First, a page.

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"I think ultimately it comes down to the music, which is the most important thing."

"I think ultimately it comes down to the music, which is the most important thing."

U.K. magazine recently rounded up legendary guitarist Marty Friedman and Arch Enemy's Michael Amott and Jeff Loomis for a little round table discussion about the state of metal and shred guitar in general (video below). Three dudes who are known to be some of the best guitar players out there, and whose contributions to metal range from shreddy solos to the fattest riffs of all time, agree on one thing- shred for the sake of shred is total garbage!

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Friedman said it's all about the content of what the player plays and not how fast they play it, which is entirely true. Who will remember some six minute song with only shred and no memorable riffs?

"Can I go on the record with something? I fucking hate that word ['shred']."

"I look at this way… That word has come up a lot more recently, for whatever reason. It seems like there's an interest in guitar more than there was, like, maybe, say, five or seven years ago, and if that brings more interest to us and guitar and rock and heavy music and exciting music, you can call it whatever you want. But when I grew up, that word meant guys who sucked. 'Cause I was always of the mindset that, when you don't have anything interest to play, you play fast. And it happens to my playing very much. Like, if I'm nervous, or if I don't really know what I'm doing, I just play fast. And that's what shredding is to me. It has nothing to do with music. Cheese, you're shredding cheese. It's not cool."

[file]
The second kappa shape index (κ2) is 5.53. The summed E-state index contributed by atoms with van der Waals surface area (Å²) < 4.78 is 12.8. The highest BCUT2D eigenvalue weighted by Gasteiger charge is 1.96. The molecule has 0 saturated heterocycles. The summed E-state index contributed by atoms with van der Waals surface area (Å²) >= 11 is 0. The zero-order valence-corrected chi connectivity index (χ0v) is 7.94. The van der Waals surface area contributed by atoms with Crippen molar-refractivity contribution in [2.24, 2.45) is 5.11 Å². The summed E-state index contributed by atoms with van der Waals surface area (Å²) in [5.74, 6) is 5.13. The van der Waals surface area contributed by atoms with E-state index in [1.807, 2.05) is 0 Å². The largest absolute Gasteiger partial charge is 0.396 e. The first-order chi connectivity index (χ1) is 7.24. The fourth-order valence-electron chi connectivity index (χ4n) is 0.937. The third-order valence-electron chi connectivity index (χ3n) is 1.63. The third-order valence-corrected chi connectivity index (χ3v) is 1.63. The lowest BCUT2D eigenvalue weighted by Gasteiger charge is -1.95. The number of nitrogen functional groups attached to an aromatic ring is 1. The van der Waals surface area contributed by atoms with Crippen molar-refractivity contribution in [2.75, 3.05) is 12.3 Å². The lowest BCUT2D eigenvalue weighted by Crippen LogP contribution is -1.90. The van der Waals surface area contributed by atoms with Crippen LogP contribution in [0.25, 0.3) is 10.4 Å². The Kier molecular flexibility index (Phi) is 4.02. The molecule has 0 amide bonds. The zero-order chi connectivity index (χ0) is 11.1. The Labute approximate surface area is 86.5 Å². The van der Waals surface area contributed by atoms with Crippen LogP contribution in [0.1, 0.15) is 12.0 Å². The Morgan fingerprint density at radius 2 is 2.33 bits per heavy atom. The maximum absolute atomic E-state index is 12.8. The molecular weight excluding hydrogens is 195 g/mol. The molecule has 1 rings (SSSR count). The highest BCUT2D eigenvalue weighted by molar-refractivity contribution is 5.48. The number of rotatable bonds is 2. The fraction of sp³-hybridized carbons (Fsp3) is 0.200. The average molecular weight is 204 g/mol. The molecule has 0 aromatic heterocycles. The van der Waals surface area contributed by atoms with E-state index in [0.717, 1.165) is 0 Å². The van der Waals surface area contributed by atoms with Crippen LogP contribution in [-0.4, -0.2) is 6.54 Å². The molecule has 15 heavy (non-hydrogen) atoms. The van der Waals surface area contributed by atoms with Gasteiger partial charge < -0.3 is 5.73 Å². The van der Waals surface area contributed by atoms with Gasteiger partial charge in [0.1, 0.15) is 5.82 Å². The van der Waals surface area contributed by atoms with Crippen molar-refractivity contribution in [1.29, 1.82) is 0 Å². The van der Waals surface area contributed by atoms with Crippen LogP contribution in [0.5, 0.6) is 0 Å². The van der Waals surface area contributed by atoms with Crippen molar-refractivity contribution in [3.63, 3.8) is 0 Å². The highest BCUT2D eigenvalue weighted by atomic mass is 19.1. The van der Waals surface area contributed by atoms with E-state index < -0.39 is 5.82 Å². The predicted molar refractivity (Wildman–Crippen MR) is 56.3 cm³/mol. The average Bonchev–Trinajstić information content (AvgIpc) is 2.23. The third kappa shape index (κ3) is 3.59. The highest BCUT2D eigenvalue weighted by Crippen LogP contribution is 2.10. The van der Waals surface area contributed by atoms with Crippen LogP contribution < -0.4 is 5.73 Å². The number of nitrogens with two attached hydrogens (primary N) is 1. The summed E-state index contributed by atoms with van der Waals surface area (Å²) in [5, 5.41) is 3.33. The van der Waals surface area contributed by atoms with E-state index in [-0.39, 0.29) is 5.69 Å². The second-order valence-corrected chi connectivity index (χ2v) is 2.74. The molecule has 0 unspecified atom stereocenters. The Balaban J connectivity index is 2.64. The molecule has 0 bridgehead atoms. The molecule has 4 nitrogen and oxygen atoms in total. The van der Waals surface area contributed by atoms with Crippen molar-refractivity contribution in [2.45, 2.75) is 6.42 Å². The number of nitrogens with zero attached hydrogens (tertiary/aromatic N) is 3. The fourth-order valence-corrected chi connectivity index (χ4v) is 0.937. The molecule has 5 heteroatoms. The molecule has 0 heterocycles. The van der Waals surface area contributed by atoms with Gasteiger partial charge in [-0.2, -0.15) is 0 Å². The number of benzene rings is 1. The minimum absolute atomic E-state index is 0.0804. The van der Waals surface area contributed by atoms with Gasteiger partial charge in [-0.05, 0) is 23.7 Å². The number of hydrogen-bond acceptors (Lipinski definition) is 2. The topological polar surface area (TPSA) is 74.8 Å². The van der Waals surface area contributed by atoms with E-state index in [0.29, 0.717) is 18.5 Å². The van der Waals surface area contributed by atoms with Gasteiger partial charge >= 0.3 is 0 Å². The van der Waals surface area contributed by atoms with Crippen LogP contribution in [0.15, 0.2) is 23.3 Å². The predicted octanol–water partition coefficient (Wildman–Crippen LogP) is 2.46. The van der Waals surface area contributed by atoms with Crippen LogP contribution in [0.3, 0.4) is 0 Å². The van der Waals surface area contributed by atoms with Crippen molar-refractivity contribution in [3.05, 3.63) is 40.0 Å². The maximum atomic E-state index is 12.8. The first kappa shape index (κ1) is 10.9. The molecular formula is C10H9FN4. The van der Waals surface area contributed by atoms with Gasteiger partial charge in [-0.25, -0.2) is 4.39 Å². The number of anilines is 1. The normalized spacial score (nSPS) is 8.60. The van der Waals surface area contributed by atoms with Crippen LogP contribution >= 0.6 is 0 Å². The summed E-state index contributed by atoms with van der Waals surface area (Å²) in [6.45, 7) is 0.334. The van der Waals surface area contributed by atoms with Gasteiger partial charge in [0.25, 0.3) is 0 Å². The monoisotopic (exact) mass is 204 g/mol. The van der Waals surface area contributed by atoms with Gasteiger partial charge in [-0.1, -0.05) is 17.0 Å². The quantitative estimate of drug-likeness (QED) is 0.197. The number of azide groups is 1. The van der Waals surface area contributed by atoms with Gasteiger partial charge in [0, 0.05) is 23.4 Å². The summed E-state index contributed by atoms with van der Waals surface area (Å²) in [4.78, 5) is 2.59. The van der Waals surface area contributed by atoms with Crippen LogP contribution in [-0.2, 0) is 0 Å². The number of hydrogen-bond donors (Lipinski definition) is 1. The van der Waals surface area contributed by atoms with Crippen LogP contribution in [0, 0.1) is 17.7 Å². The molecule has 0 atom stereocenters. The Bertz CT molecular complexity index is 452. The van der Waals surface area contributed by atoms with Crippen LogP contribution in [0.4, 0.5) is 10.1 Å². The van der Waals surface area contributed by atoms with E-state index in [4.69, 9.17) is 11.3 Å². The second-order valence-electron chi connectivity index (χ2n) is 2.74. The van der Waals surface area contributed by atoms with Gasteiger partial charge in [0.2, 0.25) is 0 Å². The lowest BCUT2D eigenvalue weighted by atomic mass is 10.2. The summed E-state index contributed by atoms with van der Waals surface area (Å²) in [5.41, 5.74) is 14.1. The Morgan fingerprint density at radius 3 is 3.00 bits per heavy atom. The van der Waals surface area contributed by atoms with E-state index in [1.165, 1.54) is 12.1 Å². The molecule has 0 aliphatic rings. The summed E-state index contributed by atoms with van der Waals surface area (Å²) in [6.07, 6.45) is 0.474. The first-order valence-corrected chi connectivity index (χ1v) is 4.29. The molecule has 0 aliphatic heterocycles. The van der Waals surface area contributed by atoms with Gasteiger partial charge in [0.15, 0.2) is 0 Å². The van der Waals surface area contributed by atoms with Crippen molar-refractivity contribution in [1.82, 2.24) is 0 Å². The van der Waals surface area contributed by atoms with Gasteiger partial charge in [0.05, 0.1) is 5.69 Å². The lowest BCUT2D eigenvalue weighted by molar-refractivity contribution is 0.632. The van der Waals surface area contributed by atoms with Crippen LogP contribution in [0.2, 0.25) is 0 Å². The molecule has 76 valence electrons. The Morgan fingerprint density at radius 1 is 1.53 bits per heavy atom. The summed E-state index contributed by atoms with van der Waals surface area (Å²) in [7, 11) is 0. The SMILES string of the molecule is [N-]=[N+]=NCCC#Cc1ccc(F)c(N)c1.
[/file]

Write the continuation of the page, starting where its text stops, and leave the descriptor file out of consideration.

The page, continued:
Amott calls shredders basically a circus:

"If you look at heavy metal, two of my favorite bands, Judas Priest and Iron Maiden the guitar players in those bands are not the best guitar players in the world and they're not really shredders, but they play great solos and they have great songs and great melodies. That's kind of where I would like to see Arch Enemy… Instead of being like a circus, or a freakshow or something."

And Jeff Loomis weighed in with a very brief, but poignant, thought that really sums up what this whole conversation was about in the first place:

"I think ultimately it comes down to the music, which is the most important thing."

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I think as avid music fans, we'll remember the occasional sick solo or something like that, but when a band's discography is made up of nothing but wank… well, who cares?

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